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Cron is a daemon that executes scripts or programs according to schedules defined in "crontab" files. The commands are executed repeatedly at intervals that can range from minutes to months. The cron daemon checks the crontab files once each minute. The commands can be anything: automated backups, portage updates, yearly holiday emails, whatever.

If you need to schedule a command that will be executed only one time, use "at."


This article assumes vixie-cron, which is the most widely used cron daemon. Alternatives to vixie-cron are noted in a later section.

To install vixie-cron and to start the cron daemon when booting:

# emerge vixie-cron
# rc-update add vixie-cron default

This will emerge "sys-process/cronbase" also.

Crontab Files

Here is an example of a crontab file:

# /etc/crontab.cron

# All mail from cron is sent to root

#       minute (0-59),
#       |       hour (0-23),
#       |       |       day of the month (1-31),
#       |       |       |       month of the year (1-12),
#       |       |       |       |       day of the week (0-6 with 0=Sunday).
#       |       |       |       |       |       commands
# ------{ daily cron jobs }------------ #
        0       10      *       *       *       /usr/sbin/
        0       8       *       *       *       updatedb
        0       4       *       *       0       /usr/bin/emerge -uD world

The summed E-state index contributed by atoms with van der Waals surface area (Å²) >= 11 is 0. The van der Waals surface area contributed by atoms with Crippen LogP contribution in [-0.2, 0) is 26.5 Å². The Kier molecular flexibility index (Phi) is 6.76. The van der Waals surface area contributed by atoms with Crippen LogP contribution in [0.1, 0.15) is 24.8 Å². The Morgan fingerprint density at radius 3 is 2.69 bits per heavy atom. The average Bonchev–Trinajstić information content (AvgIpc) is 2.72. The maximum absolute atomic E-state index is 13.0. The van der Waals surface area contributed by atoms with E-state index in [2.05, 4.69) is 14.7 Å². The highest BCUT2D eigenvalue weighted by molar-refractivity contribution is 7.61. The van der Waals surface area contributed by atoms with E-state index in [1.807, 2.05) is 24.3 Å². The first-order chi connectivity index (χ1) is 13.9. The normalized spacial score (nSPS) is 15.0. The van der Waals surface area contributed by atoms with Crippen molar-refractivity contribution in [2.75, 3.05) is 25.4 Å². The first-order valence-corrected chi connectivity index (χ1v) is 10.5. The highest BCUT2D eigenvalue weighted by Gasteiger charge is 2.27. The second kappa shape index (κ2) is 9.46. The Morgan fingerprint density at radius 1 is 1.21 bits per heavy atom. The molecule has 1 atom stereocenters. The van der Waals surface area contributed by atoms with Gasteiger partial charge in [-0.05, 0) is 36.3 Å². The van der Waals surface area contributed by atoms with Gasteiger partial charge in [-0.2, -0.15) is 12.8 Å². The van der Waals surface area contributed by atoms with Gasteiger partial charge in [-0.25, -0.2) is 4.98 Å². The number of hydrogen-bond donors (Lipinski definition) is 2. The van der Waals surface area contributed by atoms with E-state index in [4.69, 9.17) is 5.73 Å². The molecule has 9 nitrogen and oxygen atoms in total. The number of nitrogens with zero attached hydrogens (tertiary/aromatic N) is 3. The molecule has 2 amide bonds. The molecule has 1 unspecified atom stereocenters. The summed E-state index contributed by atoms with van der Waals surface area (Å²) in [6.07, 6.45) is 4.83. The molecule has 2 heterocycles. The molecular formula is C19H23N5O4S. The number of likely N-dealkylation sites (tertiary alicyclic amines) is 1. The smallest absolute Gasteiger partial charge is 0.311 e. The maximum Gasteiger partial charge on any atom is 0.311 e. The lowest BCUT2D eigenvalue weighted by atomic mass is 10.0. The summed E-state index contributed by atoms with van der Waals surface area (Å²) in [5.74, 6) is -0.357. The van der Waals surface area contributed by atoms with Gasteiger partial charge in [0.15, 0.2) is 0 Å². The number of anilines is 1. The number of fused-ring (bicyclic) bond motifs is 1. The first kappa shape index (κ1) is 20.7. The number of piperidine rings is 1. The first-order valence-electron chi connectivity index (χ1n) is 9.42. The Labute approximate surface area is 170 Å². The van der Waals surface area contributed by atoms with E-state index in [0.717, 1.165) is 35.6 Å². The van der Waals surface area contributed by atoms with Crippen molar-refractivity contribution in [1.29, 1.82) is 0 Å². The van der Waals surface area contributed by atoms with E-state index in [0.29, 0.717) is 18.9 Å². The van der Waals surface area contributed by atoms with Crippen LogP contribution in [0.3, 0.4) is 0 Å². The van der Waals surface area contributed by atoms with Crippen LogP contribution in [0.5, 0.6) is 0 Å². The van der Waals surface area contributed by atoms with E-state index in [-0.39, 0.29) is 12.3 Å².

0       0       *       *       0       /usr/bin/emerge --sync
        0       18      *       *       *       /usr/sbin/logrotate --verbose /etc/logrotate.conf

A field ( minute, hour, day... ) can contain several values separated by commas (but not spaces), e.g., 1,3,13. A range of values can be designated by a hyphen, e.g., 3-5.

field allowed values
minute 0-59
hour 0-23
day of the month 1-31
month 0-12 (or names)
day of the week 0-7 (0 or 7 is Sun, or names)
command A linux command

The asterisk * stands for first-last, i.e., it is always satisfied. You can use the first three letters of the day of the week or of the month instead of a number. A field value of the form */n where n is a number means use every nth value for that field, e.g., a */2 in the first field means every two minutes. See crontab(5) for a more complete discussion.

There is a "system" crontab file: /etc/crontab. Also, each user including root can have his or her own crontab file. These user crontab files are named after the user and are found in /var/spool/cron/crontab. The cron daemon checks them all each minute.

User crontab files (but not the system crontab file) can be edited using the "crontab -e" command. (Crontab is a command as well as the name of a table.) Your default editor is used. The advantage of this command is that it creates, stores, and retrieves your crontab file for you. "crontab -l" lists your crontab file. "crontab -r" deletes your crontab file. "crontab somefile" will make "somefile" your user crontab file. All crontab files including the system crontab file can also be edited using nano or another similar editor. Note that the crontab command does not provide the cron daemon; that is a separate function.